The implementation of MDUFMA makes available new revenue for completing more timely and complete device reviews, by reducing the cumulative approval time, reducing the number of review cycles, encouraging and supporting high quality applications, and providing a more efficient resolution of outstanding issues.  The viability of the MDUFMA program is essential for the success of the medical device review program.    

 

Requested Increases - Budget Authority

MDUFMA specifies a minimum amount of budget authority that must be provided each year in the Medical Device and Radiological Health line of FDA's appropriation.  That amount is $205,720,000, multiplied by an adjustment factor, based on the CPI/U. 

This legislation also requires that any appropriation shortfalls below the specified level in fiscal years 2003, 2004 and 2005 be made up, or the program will cease to operate on October 1, 2005.  With the current shortfalls, the total amount of budget authority necessary to meet the MDUFMA triggers is $56,881,000, which is a 30 percent increase over the FY 2004 enacted budget.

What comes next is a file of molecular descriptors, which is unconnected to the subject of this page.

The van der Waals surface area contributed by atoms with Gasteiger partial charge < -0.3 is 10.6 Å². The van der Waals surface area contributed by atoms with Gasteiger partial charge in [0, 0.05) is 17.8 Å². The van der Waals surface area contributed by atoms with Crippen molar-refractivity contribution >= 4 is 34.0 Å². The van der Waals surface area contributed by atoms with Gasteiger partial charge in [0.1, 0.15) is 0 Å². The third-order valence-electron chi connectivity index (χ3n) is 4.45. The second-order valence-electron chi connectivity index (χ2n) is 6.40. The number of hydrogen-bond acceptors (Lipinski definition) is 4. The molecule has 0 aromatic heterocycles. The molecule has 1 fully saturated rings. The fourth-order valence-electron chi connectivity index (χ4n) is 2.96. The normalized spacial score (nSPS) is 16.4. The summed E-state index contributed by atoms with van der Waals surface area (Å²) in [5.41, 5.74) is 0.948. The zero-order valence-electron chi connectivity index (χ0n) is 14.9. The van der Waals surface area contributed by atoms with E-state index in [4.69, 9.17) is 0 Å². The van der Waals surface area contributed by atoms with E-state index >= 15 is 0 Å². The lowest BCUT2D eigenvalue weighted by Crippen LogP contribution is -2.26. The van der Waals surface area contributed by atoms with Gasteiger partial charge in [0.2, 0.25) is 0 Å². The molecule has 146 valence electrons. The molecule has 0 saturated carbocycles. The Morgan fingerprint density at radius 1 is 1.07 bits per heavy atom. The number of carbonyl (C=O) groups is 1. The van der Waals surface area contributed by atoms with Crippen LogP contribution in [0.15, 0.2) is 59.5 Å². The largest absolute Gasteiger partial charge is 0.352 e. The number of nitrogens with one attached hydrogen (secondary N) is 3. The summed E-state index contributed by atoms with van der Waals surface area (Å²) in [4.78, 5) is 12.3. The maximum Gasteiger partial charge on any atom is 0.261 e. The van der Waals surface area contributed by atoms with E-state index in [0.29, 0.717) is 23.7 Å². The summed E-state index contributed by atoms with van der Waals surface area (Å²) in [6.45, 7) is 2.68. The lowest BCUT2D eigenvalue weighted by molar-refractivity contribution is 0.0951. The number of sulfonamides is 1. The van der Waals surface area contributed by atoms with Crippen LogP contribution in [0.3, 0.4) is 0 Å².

However, FDA acknowledges that this is unrealistic, and is only requesting a $25,555,000 increase for medical device review, along with $2,284,000 in additional user fees for the Devices and Biologics Programs   This will allow the Agency to meet the minimum statutory appropriation level for FY 2005. 

Without this budget authority increase, our ability to continue to collect user fees would be jeopardized, as would the ability to hire over 400 additional FTE over the next five years to support the medical device review process, thus creating a significant public health setback.  This user fee and the staff positions it funds is critical to our ability to expedite medical device review times.

Requested Increases for FY 2005
Budget Authority 
(Dollars in $000)

Program Center Field Total